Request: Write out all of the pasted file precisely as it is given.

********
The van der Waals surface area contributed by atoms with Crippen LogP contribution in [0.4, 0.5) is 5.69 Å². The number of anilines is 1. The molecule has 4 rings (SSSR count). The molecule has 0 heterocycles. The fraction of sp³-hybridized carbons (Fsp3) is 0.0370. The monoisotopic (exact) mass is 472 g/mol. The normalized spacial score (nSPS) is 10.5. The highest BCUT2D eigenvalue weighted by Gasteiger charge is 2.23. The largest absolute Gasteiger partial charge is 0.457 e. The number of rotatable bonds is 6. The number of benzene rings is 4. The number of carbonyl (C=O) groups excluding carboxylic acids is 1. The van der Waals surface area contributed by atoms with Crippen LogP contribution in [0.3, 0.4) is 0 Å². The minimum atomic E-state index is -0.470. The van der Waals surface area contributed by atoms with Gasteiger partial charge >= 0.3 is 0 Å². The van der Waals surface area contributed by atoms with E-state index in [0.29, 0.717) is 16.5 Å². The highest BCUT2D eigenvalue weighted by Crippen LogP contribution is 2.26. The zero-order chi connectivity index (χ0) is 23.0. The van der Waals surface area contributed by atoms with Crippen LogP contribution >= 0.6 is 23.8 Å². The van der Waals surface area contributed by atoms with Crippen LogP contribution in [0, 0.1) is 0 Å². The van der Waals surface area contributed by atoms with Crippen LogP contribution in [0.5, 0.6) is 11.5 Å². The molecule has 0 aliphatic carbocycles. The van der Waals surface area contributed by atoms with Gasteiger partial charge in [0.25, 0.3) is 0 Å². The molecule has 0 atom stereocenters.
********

The van der Waals surface area contributed by atoms with Crippen LogP contribution in [0.4, 0.5) is 5.69 Å². The number of anilines is 1. The molecule has 4 rings (SSSR count). The molecule has 0 heterocycles. The fraction of sp³-hybridized carbons (Fsp3) is 0.0370. The monoisotopic (exact) mass is 472 g/mol. The normalized spacial score (nSPS) is 10.5. The highest BCUT2D eigenvalue weighted by Gasteiger charge is 2.23. The largest absolute Gasteiger partial charge is 0.457 e. The number of rotatable bonds is 6. The number of benzene rings is 4. The number of carbonyl (C=O) groups excluding carboxylic acids is 1. The van der Waals surface area contributed by atoms with Crippen LogP contribution in [0.3, 0.4) is 0 Å². The minimum atomic E-state index is -0.470. The van der Waals surface area contributed by atoms with Gasteiger partial charge >= 0.3 is 0 Å². The van der Waals surface area contributed by atoms with E-state index in [0.29, 0.717) is 16.5 Å². The highest BCUT2D eigenvalue weighted by Crippen LogP contribution is 2.26. The zero-order chi connectivity index (χ0) is 23.0. The van der Waals surface area contributed by atoms with Crippen LogP contribution >= 0.6 is 23.8 Å². The van der Waals surface area contributed by atoms with Crippen LogP contribution in [0, 0.1) is 0 Å². The van der Waals surface area contributed by atoms with Crippen LogP contribution in [0.5, 0.6) is 11.5 Å². The molecule has 0 aliphatic carbocycles. The van der Waals surface area contributed by atoms with Gasteiger partial charge in [0.25, 0.3) is 0 Å². The molecule has 0 atom stereocenters.